It is 7 a.m. and I have been up since 6 which is unusual for me. I think my hip surgery, medications and a slower pace in my lifestyle have left me with readjusted sleep patterns. For years my friends who are early risers have told me the morning is the best time. While I see you can get more things done, I will say, "Mornings, not so much!" But will try to adjust to whatever hand I am dealt.
As I was laying in bed doing my exercises this morning I was thinking about rural medical care. For many years every little town had a doctor who birthed babies, did emergency surgeries, took care of sick people by making house calls, but those days are done. In most cases small towns are served by a P.A., physician's assistant, who handles all the emergencies and gets people to the towns with more medical facilities when needed. Here in Glendive we head to Bismarck or Billings and from there they send you on to other places such as Denver. Some people head immediately for the Mayo Clinic but whatever you decide it means hours of driving or airplane flights. It is not fun having to make those decisions.
Our community is fortunate that one of our young local women, now an orthopedic surgeon, married a local man and has returned to town part time. She has a solid practice in Cheyenne, Wyoming, so commutes back and forth every month. It is a 600 mile trip for her over some pretty rugged Wyoming country. But having her here has been a boon for us all.
Her mother said her daughter, the surgeon, was surprised at how many cases of old injuries she was seeing. But that is typical of frontier living. If you are a rancher, farmer, small business man or woman you don't have time for long trips to the doctor and several months of not being able to get to your work. You work through the pain and stiffness and keep going. Having a surgeon here means that at least you can have local care, local hospital and not feel so removed from what is familiar.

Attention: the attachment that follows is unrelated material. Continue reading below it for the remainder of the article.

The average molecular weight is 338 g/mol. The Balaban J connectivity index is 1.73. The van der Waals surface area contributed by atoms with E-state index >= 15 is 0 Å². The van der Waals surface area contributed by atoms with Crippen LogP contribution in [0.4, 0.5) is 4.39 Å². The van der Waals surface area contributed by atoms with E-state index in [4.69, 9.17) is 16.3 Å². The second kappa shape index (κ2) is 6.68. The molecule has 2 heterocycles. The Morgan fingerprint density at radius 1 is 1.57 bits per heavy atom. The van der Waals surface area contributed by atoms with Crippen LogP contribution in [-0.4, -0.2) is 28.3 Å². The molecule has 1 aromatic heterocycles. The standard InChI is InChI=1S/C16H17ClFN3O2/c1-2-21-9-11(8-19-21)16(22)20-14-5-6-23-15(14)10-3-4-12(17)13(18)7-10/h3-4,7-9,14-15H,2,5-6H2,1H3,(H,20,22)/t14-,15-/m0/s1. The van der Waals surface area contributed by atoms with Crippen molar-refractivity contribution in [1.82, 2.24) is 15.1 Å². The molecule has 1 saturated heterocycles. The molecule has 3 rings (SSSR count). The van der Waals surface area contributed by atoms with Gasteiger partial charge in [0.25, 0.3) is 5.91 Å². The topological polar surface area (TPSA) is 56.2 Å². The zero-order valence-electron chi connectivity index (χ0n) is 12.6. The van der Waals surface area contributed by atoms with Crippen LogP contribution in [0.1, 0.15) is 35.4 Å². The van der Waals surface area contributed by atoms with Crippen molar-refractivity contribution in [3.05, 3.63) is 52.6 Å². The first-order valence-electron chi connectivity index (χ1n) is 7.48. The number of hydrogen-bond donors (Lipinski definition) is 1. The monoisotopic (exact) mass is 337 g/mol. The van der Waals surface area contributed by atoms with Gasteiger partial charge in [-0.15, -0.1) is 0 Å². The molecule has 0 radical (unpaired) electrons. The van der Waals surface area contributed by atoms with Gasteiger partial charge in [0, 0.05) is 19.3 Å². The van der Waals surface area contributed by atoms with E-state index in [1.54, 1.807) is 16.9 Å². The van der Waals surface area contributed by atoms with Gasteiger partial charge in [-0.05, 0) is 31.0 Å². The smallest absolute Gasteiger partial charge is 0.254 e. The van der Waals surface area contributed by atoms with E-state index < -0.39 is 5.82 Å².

It is amazing to watch the rural medical system at work. It is a real struggle to provide local care in areas where the population is wide spread and minimal. Numbers of patients do matter. This is especially true in our nursing homes. More and more people are trying to stay in their homes longer, but getting home health care is another issue as well.
Those of us who live in the rural areas are very cognizant of the limitations and the needs and it can be scary sometimes, but neighbor helping neighbor is what makes the difference. We are very grateful to doctors who come from outside and stay so we can build up a relationship with them. Local nursing staff is another issue. When I was in the hospital in November it was fun to be cared for by young women I knew -- that I had had in school or as in two cases in confirmation classes at church.
I have also had lots of physical therapy the past year. Our hospital has a unit but there is also a privately owned place in town. It is well and professionally staffed. Both work hard to get locals back on their feet after surgery. It is another dimension of long-term medical care that is so important.
We watch the papers carefully when it comes to funding rural medical care. We know what it means to be without and no one wants to go that route.
There is something to be said for having a local hospital where you can be visited by friends and family and be close to home. Even when the end of life is near, there are familiar people walking with you on the journey. Medical care is not just in the numbers and the dollars. It is why we fight so hard to at least keep what we have.